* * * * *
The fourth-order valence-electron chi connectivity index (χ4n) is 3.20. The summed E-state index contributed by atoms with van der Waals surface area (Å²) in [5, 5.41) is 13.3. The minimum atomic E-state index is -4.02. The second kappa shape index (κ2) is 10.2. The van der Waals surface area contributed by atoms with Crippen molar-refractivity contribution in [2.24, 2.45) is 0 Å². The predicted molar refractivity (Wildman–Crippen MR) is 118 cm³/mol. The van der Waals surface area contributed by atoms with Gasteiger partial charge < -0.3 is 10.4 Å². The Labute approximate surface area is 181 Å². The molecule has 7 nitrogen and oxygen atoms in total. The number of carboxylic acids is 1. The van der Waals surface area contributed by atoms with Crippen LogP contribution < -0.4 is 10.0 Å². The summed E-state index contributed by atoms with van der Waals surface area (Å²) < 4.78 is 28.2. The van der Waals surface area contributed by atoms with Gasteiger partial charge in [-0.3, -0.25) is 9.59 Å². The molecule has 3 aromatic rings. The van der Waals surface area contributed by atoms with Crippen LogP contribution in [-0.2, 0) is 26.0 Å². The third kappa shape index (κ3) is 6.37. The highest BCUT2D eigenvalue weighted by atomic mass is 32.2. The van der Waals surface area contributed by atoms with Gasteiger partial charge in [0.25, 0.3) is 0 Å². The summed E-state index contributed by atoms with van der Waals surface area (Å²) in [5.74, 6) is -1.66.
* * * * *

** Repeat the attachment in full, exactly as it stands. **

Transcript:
The fourth-order valence-electron chi connectivity index (χ4n) is 3.20. The summed E-state index contributed by atoms with van der Waals surface area (Å²) in [5, 5.41) is 13.3. The minimum atomic E-state index is -4.02. The second kappa shape index (κ2) is 10.2. The van der Waals surface area contributed by atoms with Crippen molar-refractivity contribution in [2.24, 2.45) is 0 Å². The predicted molar refractivity (Wildman–Crippen MR) is 118 cm³/mol. The van der Waals surface area contributed by atoms with Gasteiger partial charge < -0.3 is 10.4 Å². The Labute approximate surface area is 181 Å². The molecule has 7 nitrogen and oxygen atoms in total. The number of carboxylic acids is 1. The van der Waals surface area contributed by atoms with Crippen LogP contribution < -0.4 is 10.0 Å². The summed E-state index contributed by atoms with van der Waals surface area (Å²) < 4.78 is 28.2. The van der Waals surface area contributed by atoms with Gasteiger partial charge in [-0.3, -0.25) is 9.59 Å². The molecule has 3 aromatic rings. The van der Waals surface area contributed by atoms with Crippen LogP contribution in [-0.2, 0) is 26.0 Å². The third kappa shape index (κ3) is 6.37. The highest BCUT2D eigenvalue weighted by atomic mass is 32.2. The van der Waals surface area contributed by atoms with Gasteiger partial charge in [0.25, 0.3) is 0 Å². The summed E-state index contributed by atoms with van der Waals surface area (Å²) in [5.74, 6) is -1.66.